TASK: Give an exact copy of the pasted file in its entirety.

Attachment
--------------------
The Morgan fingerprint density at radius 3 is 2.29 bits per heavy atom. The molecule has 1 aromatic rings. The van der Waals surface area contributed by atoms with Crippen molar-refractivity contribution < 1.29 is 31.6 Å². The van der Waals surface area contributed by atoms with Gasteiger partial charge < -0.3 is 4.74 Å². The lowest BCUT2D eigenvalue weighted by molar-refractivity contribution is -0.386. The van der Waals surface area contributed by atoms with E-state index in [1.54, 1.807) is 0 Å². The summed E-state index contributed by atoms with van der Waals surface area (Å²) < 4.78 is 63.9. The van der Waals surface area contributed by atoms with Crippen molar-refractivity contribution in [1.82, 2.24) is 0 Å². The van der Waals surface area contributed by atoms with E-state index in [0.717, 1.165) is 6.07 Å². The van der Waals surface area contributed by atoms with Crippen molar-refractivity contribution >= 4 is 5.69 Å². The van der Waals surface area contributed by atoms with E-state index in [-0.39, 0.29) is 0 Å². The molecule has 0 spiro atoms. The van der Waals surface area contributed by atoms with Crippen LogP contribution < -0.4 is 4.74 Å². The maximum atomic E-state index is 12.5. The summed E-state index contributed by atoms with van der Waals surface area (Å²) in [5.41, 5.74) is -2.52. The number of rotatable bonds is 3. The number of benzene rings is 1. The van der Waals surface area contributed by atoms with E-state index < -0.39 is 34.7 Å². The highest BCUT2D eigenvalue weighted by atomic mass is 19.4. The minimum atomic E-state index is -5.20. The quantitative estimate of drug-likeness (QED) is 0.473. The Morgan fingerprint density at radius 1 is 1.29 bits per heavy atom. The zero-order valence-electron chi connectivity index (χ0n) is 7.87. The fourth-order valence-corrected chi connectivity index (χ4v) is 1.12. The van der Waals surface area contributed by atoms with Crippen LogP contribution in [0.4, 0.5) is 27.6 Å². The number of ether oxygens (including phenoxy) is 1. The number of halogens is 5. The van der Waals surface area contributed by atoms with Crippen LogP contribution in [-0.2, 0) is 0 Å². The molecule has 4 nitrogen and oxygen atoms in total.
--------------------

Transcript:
The Morgan fingerprint density at radius 3 is 2.29 bits per heavy atom. The molecule has 1 aromatic rings. The van der Waals surface area contributed by atoms with Crippen molar-refractivity contribution < 1.29 is 31.6 Å². The van der Waals surface area contributed by atoms with Gasteiger partial charge < -0.3 is 4.74 Å². The lowest BCUT2D eigenvalue weighted by molar-refractivity contribution is -0.386. The van der Waals surface area contributed by atoms with E-state index in [1.54, 1.807) is 0 Å². The summed E-state index contributed by atoms with van der Waals surface area (Å²) < 4.78 is 63.9. The van der Waals surface area contributed by atoms with Crippen molar-refractivity contribution in [1.82, 2.24) is 0 Å². The van der Waals surface area contributed by atoms with E-state index in [0.717, 1.165) is 6.07 Å². The van der Waals surface area contributed by atoms with Crippen molar-refractivity contribution >= 4 is 5.69 Å². The van der Waals surface area contributed by atoms with E-state index in [-0.39, 0.29) is 0 Å². The molecule has 0 spiro atoms. The van der Waals surface area contributed by atoms with Crippen LogP contribution < -0.4 is 4.74 Å². The maximum atomic E-state index is 12.5. The summed E-state index contributed by atoms with van der Waals surface area (Å²) in [5.41, 5.74) is -2.52. The number of rotatable bonds is 3. The number of benzene rings is 1. The van der Waals surface area contributed by atoms with E-state index < -0.39 is 34.7 Å². The highest BCUT2D eigenvalue weighted by atomic mass is 19.4. The minimum atomic E-state index is -5.20. The quantitative estimate of drug-likeness (QED) is 0.473. The Morgan fingerprint density at radius 1 is 1.29 bits per heavy atom. The zero-order valence-electron chi connectivity index (χ0n) is 7.87. The fourth-order valence-corrected chi connectivity index (χ4v) is 1.12. The van der Waals surface area contributed by atoms with Crippen LogP contribution in [0.4, 0.5) is 27.6 Å². The number of ether oxygens (including phenoxy) is 1. The number of halogens is 5. The van der Waals surface area contributed by atoms with Crippen LogP contribution in [-0.2, 0) is 0 Å². The molecule has 4 nitrogen and oxygen atoms in total.